What I Must Do When I’m Angry

Kellie McRae avatar

by Kellie McRae |

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Lupus sucks. Let’s just acknowledge that from the onset. I was living an awesome life, and then it came to a screeching halt. Lupus was pretty aggressive with me. Almost immediately, I felt anxiety and confusion, and eventually, anger. These are signs of depression, but I didn’t know that at the time. Now in all fairness, I was already dealing with some underlying anger anyway, so I also did not realize that lupus was making that worse. I just figured it was something I still needed to work on.

When you get a life-changing diagnosis, there are a lot of unanswered questions, and I will be honest, I don’t ask a lot of questions for which I know there will be no answers. I see that as a perfect waste of my time. Who is going to tell me why I got lupus? The question for me becomes more about how to deal, how to feel better, how to help others.

When I initially got diagnosed and shared my situation with others, I got a ton of unsolicited advice. At first, I was very cordial in accepting it and hearing people out, but lately, I notice something within me has changed — and, quite honestly, not for the better.

I am angry. I mean really angry. To the point of no-filter kind of angry. It’s not just about lupus, either. Recently, I have had a few encounters with people who have said things that I know were spoken out of sheer ignorance or because they found them to be funny. I did not find them funny, but in the past, I would have laughed it off. I would just allow foolish comments like “You’re so pretty for a black girl” to roll off me like water off a duck’s back.

Before, if people granted me permission to not do something because my lupus had flared up, I would take it as the compliment they thought they were giving. I find that I am no longer doing that. Now, I promptly let them know, “I didn’t ask, nor do I require, your permission.” I am saying exactly — exactly — what I feel in those moments, and it is really catching people off guard.

In those moments, I feel a weird sense of relief in my frankness, but social norms tell me this is not the best way to handle things. In a split second, I’ve decided that the speaker is not someone I want in my circle. I hope to never have to engage with them again, so I am basically rude.

Now, I pride myself on being self-aware and I try to correct things in my life that I know are not good for me or those around me. Is it bad to say that part of me does not want to correct this behavior? I did, however, review it so I would know why I was feeling this anger and taking it out on others. Here is what I have concluded: In each of the situations, I have felt diminished in some way. I felt the speaker was exerting control over me in a way that I didn’t appreciate.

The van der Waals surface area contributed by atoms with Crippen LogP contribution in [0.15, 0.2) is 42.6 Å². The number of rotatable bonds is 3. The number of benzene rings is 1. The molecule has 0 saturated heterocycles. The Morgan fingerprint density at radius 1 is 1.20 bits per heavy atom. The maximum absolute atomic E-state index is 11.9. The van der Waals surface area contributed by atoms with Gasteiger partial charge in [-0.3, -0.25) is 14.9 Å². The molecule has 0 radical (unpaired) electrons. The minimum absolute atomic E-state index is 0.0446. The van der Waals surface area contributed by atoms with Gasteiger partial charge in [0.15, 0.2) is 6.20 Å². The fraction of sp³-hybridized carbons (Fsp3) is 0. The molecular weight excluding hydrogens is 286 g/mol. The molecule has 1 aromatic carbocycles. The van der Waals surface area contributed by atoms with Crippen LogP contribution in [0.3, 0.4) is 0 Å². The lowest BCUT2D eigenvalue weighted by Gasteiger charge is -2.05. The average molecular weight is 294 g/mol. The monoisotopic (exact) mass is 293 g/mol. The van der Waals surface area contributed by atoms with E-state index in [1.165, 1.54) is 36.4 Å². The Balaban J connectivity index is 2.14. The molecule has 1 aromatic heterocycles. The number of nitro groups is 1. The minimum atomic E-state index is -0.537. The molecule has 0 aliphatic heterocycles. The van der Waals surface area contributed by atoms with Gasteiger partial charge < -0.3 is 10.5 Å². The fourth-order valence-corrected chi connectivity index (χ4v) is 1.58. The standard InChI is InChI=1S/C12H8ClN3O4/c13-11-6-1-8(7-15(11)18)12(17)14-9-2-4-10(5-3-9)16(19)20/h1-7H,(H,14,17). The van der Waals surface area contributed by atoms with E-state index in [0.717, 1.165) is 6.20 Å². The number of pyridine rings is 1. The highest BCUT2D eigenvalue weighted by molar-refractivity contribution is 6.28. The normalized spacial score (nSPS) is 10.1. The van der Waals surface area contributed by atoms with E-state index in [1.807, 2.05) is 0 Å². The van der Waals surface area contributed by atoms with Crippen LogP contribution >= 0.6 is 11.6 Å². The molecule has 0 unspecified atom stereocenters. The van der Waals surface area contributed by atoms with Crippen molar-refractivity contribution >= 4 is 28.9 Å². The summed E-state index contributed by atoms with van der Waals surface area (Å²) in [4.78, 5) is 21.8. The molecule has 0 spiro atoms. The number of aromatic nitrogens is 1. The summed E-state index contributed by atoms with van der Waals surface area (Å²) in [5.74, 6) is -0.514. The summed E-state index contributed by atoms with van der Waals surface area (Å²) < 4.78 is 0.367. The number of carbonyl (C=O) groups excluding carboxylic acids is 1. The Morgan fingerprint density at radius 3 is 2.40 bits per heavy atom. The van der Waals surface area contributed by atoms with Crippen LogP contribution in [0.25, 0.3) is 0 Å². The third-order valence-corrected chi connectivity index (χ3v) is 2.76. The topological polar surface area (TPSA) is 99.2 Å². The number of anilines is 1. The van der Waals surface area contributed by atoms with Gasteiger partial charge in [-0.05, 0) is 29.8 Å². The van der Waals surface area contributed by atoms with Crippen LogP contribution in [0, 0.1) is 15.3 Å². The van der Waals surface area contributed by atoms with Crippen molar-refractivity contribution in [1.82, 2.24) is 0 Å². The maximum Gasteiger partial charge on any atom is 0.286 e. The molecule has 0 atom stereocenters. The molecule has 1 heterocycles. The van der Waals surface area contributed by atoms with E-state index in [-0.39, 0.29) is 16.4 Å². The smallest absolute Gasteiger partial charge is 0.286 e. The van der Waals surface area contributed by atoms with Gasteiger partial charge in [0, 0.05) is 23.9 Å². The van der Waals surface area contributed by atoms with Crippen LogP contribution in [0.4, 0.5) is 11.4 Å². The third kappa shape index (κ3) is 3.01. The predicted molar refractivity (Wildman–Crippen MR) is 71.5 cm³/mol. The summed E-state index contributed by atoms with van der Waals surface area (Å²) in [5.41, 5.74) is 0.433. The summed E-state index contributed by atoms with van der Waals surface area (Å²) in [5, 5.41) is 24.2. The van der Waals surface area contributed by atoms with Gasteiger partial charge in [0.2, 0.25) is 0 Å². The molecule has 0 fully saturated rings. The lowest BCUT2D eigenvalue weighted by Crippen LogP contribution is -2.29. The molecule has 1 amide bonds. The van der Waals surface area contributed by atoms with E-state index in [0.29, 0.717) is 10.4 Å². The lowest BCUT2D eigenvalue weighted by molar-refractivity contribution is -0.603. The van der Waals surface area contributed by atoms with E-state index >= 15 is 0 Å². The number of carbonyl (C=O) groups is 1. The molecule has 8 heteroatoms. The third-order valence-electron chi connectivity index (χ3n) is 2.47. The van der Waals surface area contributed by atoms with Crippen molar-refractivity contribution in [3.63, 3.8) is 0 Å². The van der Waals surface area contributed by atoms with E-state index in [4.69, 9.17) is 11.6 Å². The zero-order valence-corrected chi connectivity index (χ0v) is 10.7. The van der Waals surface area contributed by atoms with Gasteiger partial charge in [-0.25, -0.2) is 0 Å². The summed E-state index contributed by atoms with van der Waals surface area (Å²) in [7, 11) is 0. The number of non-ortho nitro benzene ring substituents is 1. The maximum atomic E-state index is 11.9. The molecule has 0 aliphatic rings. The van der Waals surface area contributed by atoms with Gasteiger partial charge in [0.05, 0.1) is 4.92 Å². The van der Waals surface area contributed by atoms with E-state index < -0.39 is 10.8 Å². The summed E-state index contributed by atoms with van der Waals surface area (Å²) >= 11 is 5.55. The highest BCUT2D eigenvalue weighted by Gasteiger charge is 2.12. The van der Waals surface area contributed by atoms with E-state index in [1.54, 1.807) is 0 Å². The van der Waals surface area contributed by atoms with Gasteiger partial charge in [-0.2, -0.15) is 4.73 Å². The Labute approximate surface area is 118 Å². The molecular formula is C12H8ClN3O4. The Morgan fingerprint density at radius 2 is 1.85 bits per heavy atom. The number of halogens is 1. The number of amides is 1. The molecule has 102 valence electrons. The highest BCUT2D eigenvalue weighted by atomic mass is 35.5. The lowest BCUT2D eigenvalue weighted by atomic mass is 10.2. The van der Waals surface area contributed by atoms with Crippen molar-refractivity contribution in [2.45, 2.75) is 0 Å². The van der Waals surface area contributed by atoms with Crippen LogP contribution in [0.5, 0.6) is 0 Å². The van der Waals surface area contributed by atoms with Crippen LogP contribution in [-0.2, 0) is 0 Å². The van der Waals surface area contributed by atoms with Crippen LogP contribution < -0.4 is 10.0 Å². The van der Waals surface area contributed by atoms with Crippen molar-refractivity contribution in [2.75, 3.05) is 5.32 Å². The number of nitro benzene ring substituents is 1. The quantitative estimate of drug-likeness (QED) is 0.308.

With lupus, I already feel a loss of control over the things that were once enjoyable. I used to make swift decisions and carry them out. Now, lupus can change all the plans I’ve made by flaring mere hours before I am supposed to go do something amazing with amazing people.

Speaking my mind in that moment is my way of taking back the control that I feel others have tried to take for themselves. In the past, I would deal gingerly with these situations; now I am so blatant that people are visibly moved. The angry part of me takes a little pleasure in knowing that I made an impact. Hopefully, I also gave them some insight into what they may have said or done that was wrong.

I don’t know if I will actively try to change what I have noticed about myself, but I at least know about it and I know what motivates it. I will either embrace this new boldness or learn to tame it, along with my other symptoms of depression.


Note: Lupus News Today is strictly a news and information website about the disease. It does not provide medical advice, diagnosis, or treatment. This content is not intended to be a substitute for professional medical advice, diagnosis, or treatment. Always seek the advice of your physician or other qualified health provider with any questions you may have regarding a medical condition. Never disregard professional medical advice or delay in seeking it because of something you have read on this website. The opinions expressed in this column are not those of Lupus News Today, or its parent company, BioNews Services, and are intended to spark discussion about issues pertaining to lupus.